The Most Dangerous Spots in Brooklyn for Cyclists and Pedestrians

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After analyzing data across the five boroughs, Localize discovered the areas in which cyclists and pedestrians are at three times greater risk of being injured are killed in a crash—and three of them are in Brooklyn.

Which are the most dangerous neighborhoods? Williamsburg, Downtown and an area of Crown Heights/Bed-Stuy, according to the study.

Analyzing raw data, then accounting for the sizes of intersections, surrounding populations, building density and a number of other factors, Localize found “clusters” where the risk of injury or death was the highest.

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For the Localize project, the company collected data from January 1, 2013 until January 1, 2018. Here’s what they found:

Williamsburg
Cyclists injured: 704
Pedestrians injured: 704
Killed: 9

Downtown
Cyclists injured: 256
Pedestrians injured: 492
Killed: 6

Bed-Stuy/Crown Heights
Cyclists injured: 206
Pedestrians injured: 421
Killed: 3

By localizing the crashes based on addresses, the team was able to narrow down the data further than the general data. “This may give you a truer sense of how safe it is to cross a given street than just using raw numbers alone,” said Andrew Lassiter, an urban planner with Localize.

One of the key discoveries was that areas near elevated tracks or bridges and their approaches are far and away the most dangerous spots for cyclists and pedestrians.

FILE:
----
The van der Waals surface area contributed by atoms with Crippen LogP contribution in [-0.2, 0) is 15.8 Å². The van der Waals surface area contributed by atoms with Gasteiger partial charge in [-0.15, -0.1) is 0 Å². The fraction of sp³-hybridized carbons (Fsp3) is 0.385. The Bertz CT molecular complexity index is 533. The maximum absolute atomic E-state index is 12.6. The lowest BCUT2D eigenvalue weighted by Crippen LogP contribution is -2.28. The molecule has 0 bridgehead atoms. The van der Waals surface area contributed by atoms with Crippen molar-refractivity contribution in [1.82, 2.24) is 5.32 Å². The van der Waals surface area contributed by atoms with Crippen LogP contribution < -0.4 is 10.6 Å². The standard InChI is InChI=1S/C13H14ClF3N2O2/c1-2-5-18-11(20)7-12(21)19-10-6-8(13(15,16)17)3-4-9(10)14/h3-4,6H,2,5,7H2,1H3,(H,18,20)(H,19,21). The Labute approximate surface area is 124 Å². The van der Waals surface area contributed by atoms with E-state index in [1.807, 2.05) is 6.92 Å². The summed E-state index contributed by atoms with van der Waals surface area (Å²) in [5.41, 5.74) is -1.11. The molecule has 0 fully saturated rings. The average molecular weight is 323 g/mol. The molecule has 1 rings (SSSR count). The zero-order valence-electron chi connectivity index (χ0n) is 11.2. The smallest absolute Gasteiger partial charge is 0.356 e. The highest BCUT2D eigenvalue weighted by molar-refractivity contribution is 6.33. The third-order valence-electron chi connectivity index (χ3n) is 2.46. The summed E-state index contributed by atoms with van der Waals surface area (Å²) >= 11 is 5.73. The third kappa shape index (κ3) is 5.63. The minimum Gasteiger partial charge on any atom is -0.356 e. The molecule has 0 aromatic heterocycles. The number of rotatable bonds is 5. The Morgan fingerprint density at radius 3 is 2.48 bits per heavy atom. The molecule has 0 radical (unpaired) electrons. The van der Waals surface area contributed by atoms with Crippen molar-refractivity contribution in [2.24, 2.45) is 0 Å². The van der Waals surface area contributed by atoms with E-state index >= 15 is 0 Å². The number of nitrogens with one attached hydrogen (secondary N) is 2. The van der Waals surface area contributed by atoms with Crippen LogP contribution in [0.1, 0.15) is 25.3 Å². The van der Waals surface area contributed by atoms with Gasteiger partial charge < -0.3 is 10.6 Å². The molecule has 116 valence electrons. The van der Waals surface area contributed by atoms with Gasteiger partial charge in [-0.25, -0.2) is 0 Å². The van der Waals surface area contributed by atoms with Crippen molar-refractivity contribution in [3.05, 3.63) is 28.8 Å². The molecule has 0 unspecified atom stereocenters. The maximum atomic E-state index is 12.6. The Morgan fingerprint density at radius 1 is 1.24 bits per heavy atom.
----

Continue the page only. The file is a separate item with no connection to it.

“Around major bridges in New York City, you have heavy vehicle, bike, and pedestrian traffic all cramming into a narrow corridor, increasing the risk of crashes. This is exacerbated in places like Williamsburg… where many vehicles find their way to the bridge through busy residential neighborhoods,” Lassiter said. “And in neighborhoods with elevated subway or LIRR tracks, the streets below the tracks can be pretty chaotic. Visibility is tough with so many support posts, and the layout of the street can make drivers’ actions unpredictable.”

“We know how to prevent death and serious injury on our streets, and with this study, we also have a better understanding of where the City should target investments in safer street redesigns,” said Paul Steely White, executive director of Transportation Alternatives. “Traffic deaths are falling in New York thanks to the City’s data-driven approach to street safety. Thanks to this critical research, we can further reduce the threat to pedestrians and bicyclists at the intersections where help is needed most.”

Earlier this year, the Department of Transportation revealed a series of improvements to traffic flows in North Brooklyn, driven by a comprehensive traffic study. Some of the projects are underway, while others will be implemented in the future.

Last year saw the biggest drop on record in traffic fatalities, which was helped by a 32% reduction in pedestrian fatalities. The Vision Zero program, a data-driven effort to improve street safety, was launched by Mayor de Blasio in 2014.

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